Tuesday, April 23, 2013

The Health Benefits of Cooking with an Iron Skillet


Julia here! Do you cook with an iron skillet? Iron skillets are one of the most wonderful tools you can use in your kitchen! And here are a few reasons why...

Health Benefit #1- Use Less Cooking Oil!

That lovely sheen on cast-iron cookware is the sign of a well-seasoned pan, which renders it virtually nonstick. The good news about this is that you won’t need to use oodles of high-calorie oil to cook your tasty foods like potatoes, veggies, chicken, and more. :D We usually use a dab of butter on our antique frying pan, instead of cooking oil. I've heard it's not best to mix butter and cooking oil when seasoning one skillet, and we use butter because we usually cook scrambled eggs in our antique pan. :)

BTW, To clean cast iron, never use soap. This will strip the pan of its natural seasoning.Simply scrub or scrape your skillet with a washcloth or a brush and hot water and dry it completely. (We actually scrape ours off with a small square of plastic that came with our pizza stone.) :D

One way to season your cast-iron skillet is to cover the bottom of the pan with a thick layer of kosher salt and a half inch of cooking oil, then heat until the oil starts to smoke. Carefully pour the salt and oil into a bowl, then use a ball of paper towels to rub the inside of the pan until it is smooth. If you're using butter, heat a small amount of butter in the pan until it's good and sizzled, then wipe clean with paper towels. (why paper towels? So you can discard them after use.) If you have purchased a new iron skillet, it may take a few times before it's seasoned enough to use.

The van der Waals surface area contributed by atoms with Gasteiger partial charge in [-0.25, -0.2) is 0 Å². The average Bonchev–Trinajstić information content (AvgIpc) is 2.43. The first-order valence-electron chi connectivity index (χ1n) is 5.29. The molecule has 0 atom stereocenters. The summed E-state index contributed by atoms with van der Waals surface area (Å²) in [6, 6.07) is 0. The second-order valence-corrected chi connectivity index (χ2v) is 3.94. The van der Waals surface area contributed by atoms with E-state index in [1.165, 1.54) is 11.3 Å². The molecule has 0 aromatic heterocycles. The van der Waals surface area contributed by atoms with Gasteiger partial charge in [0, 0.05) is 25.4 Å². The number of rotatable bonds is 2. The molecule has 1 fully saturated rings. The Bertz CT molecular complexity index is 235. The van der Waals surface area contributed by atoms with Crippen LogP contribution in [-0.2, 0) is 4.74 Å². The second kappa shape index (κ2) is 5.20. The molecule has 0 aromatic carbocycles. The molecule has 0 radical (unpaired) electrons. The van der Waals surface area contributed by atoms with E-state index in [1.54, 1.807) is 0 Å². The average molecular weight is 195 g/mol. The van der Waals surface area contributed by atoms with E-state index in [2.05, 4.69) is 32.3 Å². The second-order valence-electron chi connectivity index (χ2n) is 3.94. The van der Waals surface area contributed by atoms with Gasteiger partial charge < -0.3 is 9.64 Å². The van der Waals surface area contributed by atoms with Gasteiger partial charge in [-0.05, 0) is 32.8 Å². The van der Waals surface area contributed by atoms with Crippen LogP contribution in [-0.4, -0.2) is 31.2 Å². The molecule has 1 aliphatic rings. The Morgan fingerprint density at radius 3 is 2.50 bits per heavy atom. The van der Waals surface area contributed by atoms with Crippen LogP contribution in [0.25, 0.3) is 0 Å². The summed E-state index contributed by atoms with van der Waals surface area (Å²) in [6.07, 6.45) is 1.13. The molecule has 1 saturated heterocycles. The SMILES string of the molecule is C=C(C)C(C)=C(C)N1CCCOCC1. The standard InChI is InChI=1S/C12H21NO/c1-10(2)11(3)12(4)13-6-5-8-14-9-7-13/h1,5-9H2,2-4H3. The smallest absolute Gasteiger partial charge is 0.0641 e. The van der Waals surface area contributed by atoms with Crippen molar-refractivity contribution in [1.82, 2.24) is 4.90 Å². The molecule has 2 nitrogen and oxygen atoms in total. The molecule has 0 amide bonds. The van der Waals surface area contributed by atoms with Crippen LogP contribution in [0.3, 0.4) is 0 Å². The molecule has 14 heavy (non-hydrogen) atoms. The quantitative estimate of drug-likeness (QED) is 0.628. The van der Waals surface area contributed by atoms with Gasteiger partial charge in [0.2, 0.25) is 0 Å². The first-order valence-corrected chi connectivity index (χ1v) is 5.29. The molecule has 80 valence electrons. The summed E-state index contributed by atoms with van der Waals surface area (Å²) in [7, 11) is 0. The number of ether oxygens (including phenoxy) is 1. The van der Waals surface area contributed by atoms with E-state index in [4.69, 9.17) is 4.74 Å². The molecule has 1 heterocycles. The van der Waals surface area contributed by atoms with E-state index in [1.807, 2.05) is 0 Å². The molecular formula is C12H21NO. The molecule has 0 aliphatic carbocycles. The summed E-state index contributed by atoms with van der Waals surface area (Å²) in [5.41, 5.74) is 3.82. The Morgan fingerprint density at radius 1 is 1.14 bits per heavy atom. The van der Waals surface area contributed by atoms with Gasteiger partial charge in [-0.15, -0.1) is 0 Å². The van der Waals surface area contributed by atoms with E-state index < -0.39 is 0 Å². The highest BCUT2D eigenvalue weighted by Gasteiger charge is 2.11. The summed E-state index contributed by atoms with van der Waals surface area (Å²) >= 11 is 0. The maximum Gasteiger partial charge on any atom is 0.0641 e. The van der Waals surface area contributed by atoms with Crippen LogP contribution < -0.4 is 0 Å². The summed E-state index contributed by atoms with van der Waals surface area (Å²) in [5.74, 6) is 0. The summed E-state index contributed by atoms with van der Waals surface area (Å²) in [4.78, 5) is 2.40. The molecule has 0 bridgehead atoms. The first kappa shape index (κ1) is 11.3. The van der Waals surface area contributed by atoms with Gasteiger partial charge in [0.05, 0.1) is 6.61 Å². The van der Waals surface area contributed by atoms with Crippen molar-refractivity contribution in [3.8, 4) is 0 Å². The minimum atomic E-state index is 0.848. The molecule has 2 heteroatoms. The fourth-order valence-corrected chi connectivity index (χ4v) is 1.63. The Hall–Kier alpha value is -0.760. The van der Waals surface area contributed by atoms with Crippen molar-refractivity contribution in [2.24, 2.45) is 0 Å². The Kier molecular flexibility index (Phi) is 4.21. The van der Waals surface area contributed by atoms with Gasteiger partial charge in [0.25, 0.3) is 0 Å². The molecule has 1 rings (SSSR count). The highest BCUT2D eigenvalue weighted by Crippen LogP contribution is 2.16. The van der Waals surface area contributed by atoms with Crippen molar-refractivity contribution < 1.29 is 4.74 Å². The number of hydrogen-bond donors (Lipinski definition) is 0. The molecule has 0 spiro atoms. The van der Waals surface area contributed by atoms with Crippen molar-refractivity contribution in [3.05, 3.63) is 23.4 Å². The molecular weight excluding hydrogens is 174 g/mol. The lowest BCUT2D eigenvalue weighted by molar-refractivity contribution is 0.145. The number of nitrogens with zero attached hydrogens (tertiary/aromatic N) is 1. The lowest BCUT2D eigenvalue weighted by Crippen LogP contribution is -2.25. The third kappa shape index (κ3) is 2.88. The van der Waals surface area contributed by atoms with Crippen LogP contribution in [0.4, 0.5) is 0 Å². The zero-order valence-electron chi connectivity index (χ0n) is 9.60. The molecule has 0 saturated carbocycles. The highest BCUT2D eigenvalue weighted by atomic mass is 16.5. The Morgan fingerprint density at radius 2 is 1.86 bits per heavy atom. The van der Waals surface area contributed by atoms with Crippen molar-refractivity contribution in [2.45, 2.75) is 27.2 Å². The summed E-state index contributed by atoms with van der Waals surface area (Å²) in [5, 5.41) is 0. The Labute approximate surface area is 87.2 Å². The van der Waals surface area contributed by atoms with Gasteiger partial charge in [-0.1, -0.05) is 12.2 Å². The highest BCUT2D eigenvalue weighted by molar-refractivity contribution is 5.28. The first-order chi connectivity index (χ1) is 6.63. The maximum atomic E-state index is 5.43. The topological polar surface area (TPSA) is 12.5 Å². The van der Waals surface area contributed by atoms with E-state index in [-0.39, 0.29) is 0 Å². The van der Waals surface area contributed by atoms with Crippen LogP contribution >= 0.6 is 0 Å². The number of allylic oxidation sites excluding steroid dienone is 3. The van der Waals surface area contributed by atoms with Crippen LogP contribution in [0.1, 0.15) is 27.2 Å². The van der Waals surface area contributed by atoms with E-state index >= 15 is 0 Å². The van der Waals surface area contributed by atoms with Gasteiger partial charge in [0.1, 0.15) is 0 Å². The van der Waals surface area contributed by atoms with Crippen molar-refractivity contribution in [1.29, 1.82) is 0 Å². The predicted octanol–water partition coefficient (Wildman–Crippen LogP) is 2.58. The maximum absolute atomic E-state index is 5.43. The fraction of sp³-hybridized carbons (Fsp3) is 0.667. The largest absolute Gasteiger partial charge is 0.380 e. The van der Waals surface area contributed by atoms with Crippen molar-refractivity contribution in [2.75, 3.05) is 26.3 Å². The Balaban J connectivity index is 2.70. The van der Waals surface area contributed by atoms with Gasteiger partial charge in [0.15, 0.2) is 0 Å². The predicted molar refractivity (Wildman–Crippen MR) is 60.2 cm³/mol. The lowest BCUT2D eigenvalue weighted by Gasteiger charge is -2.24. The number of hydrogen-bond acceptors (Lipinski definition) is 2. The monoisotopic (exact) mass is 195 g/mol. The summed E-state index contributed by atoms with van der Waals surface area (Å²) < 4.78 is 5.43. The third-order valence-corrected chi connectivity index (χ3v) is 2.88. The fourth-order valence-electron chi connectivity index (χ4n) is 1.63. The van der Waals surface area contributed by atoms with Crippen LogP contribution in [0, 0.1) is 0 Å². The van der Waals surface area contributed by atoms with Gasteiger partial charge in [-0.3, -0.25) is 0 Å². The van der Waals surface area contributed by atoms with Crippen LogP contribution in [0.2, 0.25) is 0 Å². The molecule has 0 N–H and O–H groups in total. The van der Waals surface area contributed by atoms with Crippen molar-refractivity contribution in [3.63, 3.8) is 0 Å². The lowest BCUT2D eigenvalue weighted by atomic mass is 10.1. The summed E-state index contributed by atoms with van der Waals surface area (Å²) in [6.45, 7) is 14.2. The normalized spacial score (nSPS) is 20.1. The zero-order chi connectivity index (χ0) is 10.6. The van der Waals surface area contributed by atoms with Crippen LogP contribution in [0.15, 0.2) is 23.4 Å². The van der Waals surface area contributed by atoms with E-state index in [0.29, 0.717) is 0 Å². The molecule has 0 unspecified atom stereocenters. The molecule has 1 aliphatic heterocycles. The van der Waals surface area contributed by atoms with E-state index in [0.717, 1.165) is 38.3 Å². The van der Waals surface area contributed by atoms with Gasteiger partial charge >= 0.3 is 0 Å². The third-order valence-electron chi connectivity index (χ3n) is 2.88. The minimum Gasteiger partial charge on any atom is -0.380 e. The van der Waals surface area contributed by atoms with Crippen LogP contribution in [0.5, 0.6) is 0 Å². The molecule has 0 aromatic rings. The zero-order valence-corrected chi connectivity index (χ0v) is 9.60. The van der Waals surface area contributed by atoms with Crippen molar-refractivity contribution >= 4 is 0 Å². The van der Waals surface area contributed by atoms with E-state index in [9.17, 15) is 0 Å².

Health Benefit #2- Avoid Harmful Chemicals.

Hang onto your hats, this is the scary part! The repellent coating that keeps food from sticking to nonstick pots and pans contains PFCs (perfluorocarbons), a chemical that’s linked to liver damage, cancer, developmental problems and, according to one 2011 study in the Journal of Clinical Endocrinology & Metabolism, early menopause. (YUCK. And we're using this regularly?) PFCs get released—and inhaled—from nonstick pans in the form of fumes when pans are heated on high heat. Likewise, we can ingest them when the surface of the pan gets scratched. Both regular and ceramic-coated cast-iron pans are great alternatives to nonstick pans for this reason.
We actually have a few nonstick frying pans still, but we're looking into replacing them for this very reason, and keeping an eye out at estate sales and yard sales for any unwanted iron skillets. :D

Health Benefit #3- Solve Iron Deficiency!

Did you know nearly 10% of American women are iron-deficient? (Neither did I, until I looked it up) Gloria (my dear mom and co-blogger) has struggled with iron deficiency, and I think cooking with our skillet has helped a lot. Her last blood-work report showed normal iron levels, even without her taking any iron supplements!

You see, while cast iron doesn’t leach chemicals, it can leach some iron into your food...and that’s a good thing. :) Cooking food, especially something acidic like tomato sauce in a cast-iron skillet can increase iron content by as much as 20 times!